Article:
Welcome to the final week of our 4-part series on Phonological Awareness! This week we are covering blending! Of all the components we have covered, this one will likely make the most sense to you. It is probably what you think about when you think about learning to read. So how can we support our children’s ability to blend sounds together to make and read words?
Blending is a key skill to reading. We blend sounds together to create words and we blend words together to make sentences! It comes as no surprise that when we explicitly teach how to blend words together, our children grow to develop stronger reading fluency. This is not an easy feat. Blending requires that a child knows the sounds related to the letters, is able to hold those in their minds as their eyes pass over the words, and then be able to blend them into recognizable words….but did you know you can work on blending before sound-letter correspondence is fully established? See the activities and video below to learn how to teach this skill to your children who are working at the pre-literacy or emerging reader level.
Work with your child to increase their ability to blend parts of words and sounds in words together to create a whole word. This pre-literacy phonological awareness skill will help facilitate their reading.
- Think aloud to combine words that come up in conversation with your child. “Wow, I heard you say ‘hot’ and then later in your sentence you said ‘dog.’ I just realized–if you put those together, it makes ‘hot dog!'”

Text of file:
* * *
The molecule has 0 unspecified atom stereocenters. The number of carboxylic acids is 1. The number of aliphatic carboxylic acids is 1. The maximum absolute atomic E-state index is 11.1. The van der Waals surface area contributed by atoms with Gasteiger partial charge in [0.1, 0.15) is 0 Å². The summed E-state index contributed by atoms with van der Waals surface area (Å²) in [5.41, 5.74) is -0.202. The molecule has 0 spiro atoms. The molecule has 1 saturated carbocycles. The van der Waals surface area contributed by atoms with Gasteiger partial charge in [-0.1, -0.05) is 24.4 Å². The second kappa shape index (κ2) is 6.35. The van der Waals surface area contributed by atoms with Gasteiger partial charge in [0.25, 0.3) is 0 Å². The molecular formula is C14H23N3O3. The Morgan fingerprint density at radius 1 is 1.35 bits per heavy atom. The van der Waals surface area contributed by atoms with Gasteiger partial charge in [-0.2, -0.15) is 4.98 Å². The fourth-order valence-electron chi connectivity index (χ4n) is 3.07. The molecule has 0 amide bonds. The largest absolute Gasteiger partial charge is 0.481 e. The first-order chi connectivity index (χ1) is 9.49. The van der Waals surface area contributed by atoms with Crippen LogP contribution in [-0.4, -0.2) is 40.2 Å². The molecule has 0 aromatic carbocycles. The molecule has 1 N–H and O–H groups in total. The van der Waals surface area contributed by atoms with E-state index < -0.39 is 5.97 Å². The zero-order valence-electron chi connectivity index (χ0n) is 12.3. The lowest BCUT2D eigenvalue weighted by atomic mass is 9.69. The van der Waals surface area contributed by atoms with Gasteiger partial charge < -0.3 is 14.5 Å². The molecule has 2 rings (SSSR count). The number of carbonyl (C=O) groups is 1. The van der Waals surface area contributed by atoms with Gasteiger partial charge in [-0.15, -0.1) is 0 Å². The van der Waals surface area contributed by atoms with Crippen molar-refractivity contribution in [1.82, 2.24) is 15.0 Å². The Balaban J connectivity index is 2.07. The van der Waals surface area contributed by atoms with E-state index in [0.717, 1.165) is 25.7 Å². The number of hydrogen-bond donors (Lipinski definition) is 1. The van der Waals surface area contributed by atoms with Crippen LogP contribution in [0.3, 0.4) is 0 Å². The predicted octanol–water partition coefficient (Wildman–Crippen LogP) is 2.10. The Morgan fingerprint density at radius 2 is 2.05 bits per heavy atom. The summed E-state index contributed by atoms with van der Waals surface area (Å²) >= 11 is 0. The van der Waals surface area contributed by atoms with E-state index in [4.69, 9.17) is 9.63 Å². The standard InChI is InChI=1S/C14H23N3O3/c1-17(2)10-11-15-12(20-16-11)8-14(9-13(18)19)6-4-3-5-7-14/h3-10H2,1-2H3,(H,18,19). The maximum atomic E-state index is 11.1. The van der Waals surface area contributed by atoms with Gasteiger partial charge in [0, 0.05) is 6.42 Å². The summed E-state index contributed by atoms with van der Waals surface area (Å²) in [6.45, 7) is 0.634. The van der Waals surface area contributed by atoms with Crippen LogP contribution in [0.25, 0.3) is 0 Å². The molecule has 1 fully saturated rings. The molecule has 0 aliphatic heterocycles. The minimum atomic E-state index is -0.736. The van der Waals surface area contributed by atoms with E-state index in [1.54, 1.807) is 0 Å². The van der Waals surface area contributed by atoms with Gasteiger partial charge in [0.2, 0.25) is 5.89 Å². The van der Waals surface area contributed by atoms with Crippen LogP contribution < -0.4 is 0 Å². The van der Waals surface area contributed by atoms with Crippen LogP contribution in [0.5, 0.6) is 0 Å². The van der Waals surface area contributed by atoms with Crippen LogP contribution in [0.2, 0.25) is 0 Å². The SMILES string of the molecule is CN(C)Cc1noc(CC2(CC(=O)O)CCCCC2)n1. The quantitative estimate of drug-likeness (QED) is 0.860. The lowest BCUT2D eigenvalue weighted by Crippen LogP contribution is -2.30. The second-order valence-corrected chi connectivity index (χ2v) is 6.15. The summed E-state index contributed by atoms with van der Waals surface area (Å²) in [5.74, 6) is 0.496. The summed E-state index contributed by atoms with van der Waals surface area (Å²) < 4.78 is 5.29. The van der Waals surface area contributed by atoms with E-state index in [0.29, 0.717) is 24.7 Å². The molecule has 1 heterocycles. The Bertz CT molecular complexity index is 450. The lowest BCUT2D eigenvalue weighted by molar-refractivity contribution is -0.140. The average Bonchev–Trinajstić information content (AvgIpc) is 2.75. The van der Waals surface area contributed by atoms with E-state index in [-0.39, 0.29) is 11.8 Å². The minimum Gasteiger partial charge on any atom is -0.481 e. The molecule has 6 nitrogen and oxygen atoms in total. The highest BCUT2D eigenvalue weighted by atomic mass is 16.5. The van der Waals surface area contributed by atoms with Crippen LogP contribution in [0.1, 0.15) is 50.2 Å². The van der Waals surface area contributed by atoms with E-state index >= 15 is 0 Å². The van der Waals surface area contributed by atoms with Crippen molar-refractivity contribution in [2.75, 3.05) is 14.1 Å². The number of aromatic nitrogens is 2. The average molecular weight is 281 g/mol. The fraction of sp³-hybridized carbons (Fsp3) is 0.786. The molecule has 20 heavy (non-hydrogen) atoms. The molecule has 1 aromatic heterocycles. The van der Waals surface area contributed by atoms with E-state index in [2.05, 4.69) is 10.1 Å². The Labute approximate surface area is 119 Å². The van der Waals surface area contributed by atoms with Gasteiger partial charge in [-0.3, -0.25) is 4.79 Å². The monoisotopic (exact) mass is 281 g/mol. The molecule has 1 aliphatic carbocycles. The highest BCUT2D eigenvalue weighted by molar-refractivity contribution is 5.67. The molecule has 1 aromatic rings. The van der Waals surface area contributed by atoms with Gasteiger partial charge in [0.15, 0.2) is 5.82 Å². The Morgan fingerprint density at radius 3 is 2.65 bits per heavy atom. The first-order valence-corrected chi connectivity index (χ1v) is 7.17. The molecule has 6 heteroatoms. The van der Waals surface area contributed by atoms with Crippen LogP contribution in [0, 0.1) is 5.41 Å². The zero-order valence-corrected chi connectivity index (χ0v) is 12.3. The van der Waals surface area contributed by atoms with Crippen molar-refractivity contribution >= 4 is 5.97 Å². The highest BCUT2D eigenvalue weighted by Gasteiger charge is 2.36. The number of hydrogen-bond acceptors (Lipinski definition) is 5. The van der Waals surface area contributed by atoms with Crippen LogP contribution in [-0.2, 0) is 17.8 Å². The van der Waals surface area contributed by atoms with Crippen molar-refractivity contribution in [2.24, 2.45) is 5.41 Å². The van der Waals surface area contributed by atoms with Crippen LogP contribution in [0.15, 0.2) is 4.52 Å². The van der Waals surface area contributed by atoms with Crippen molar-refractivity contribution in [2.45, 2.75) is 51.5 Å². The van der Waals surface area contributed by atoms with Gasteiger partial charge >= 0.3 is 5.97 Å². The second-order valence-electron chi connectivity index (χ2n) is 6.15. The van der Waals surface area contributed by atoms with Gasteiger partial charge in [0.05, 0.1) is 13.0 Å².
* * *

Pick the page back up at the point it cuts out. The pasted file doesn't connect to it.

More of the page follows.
- Illustrate compound word parts together. Draw a cow, and then a boy, then a cowboy! Draw space, and then a ship, then a spaceship!
- Use toys around the house like trains, Barbies, markers, whatever you can find–set out 3-4 toys and practice tapping the objects while you rehearse the parts of a sentence: “I (tap) – want (tap) – a (tap) – cookie (tap).” Then have your child swipe over the toys with a “magic wand” or their hand to “magically” put the sentence together and say “I want a cookie!”
- Play I Spy using things you see around the room or toys your child is playing with. Sound out the object you spy for them: “I spy a d-o-ll” or “I spy a c-a-t” and see if your child can find what you sounded out!
- Tap syllables on blocks to rehearse them together–“ta-ble,” “ta-ble,” and then let your mover or shaker slam the blocks together while blending the word. “Table!
If you are worried about your child’s literacy skills (at any level), Emerge is here to help!
- Individual reading tutoring and therapy with the Orton Gillingham and LiPS approaches (both in person and virtually).
- Depending on the demands we try to offer a variety of groups, so with focuses on literacy and pre-literacy skills.
- Fall 2020 we are offering a virtual group call Preschool Projects – which has a pre-literacy component!